By  on August 3, 2007

NEW YORK — Upscale costume jewelry is not an oxymoron, at least not to Hong Kong-based Carat, which manufactures and retails a collection of simulated diamonds and other man-made stones set in 18-karat gold.

Carat, which operates 12 stores in Hong Kong, Australia and the U.K., has jumped into the U.S. market, opening a 220-square-foot unit Thursday in The Shops at Columbus Circle at the Time Warner Center here. Carat is leasing the space for about a year while it looks for a permanent location in Manhattan. The company has also signed leases at the Piers at Caesars in Atlantic City; the Mall at Short Hills in Short Hills, N.J.; the Beverly Center and Westfield Topanga in Los Angeles, and South Coast Plaza in Costa Mesa, Calif.

"We cut and polish all our own stones by hand,'' said Carat managing director Scott Thompson. "We use different types of synthetics. We go from high-grade cubic zirconium all the way up to synthetically farmed diamonds and lab-created synthetically grown sapphires and rubies."

Prices range from $140 for brilliant cut pear earrings to $6,000 for a detailed necklace.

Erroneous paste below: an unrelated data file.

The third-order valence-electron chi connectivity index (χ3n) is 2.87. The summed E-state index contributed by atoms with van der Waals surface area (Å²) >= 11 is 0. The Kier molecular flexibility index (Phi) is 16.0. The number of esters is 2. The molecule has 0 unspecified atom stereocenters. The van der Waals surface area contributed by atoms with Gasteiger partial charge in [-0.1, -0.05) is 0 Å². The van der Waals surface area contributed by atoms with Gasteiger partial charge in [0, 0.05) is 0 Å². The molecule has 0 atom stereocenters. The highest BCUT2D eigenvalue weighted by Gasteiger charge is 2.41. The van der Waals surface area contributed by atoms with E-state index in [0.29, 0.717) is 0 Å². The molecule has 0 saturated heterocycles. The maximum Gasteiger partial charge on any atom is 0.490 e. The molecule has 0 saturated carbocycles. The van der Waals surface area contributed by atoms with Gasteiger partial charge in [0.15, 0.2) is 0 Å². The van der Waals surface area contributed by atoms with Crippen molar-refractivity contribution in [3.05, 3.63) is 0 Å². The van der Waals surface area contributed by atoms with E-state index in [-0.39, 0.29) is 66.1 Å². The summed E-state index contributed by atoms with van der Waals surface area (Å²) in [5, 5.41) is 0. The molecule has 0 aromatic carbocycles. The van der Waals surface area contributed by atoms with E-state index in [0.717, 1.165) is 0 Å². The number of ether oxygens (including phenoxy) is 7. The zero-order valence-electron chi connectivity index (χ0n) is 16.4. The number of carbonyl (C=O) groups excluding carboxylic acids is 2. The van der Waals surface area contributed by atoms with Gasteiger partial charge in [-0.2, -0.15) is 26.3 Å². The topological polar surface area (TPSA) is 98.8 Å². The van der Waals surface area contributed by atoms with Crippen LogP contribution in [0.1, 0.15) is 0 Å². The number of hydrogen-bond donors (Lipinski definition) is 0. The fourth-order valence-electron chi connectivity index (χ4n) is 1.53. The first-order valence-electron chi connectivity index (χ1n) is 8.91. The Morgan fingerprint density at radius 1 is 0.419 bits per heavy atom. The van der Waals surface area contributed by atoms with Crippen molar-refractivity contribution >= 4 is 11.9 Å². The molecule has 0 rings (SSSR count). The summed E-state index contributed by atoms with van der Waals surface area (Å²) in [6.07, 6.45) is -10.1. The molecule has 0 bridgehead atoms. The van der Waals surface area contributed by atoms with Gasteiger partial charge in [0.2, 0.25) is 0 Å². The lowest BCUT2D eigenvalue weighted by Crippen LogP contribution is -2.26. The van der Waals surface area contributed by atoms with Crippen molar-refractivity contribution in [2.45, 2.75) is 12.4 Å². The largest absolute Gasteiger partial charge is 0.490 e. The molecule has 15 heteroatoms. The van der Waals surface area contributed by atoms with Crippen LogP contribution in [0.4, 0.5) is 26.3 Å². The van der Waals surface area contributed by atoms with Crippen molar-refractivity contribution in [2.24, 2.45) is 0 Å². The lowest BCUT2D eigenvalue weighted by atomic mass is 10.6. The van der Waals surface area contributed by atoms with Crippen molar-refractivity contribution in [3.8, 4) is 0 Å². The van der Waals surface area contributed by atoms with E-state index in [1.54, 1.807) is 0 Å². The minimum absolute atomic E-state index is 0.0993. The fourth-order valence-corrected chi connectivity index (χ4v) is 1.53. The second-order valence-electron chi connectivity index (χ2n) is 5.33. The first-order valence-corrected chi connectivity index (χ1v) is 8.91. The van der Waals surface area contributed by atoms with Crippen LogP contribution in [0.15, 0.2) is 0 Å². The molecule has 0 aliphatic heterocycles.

Thompson came upon The Shops at Columbus Circle during a visit to New York last year. "I'd never seen anything quite like it," he said. "We would like to sign a lease now at Time Warner Center, but the right unit is not available."

Carat, which plans to open a 900-square-foot store on Kings Road in London, usually builds shops with 500 square feet of space. Doing business in the Columbus Circle space of less than half that size will be interesting, Thompson said.

David Froelke, general manager of Time Warner Center, came up with the idea for the freestanding luxury merchandising units, as he calls them. Not to be mistaken for typical mall kiosks, the 16-by-16-foot units have their own entrances, wood-paneled walls, stone accents, stainless fixtures and glass shelves, and are designed to blend with the marble interior of Time Warner Center. Each has two cash wraps and can accommodate seven shoppers at a time. Froelke calls them "enclosed pop-up stores with luxury finishes."

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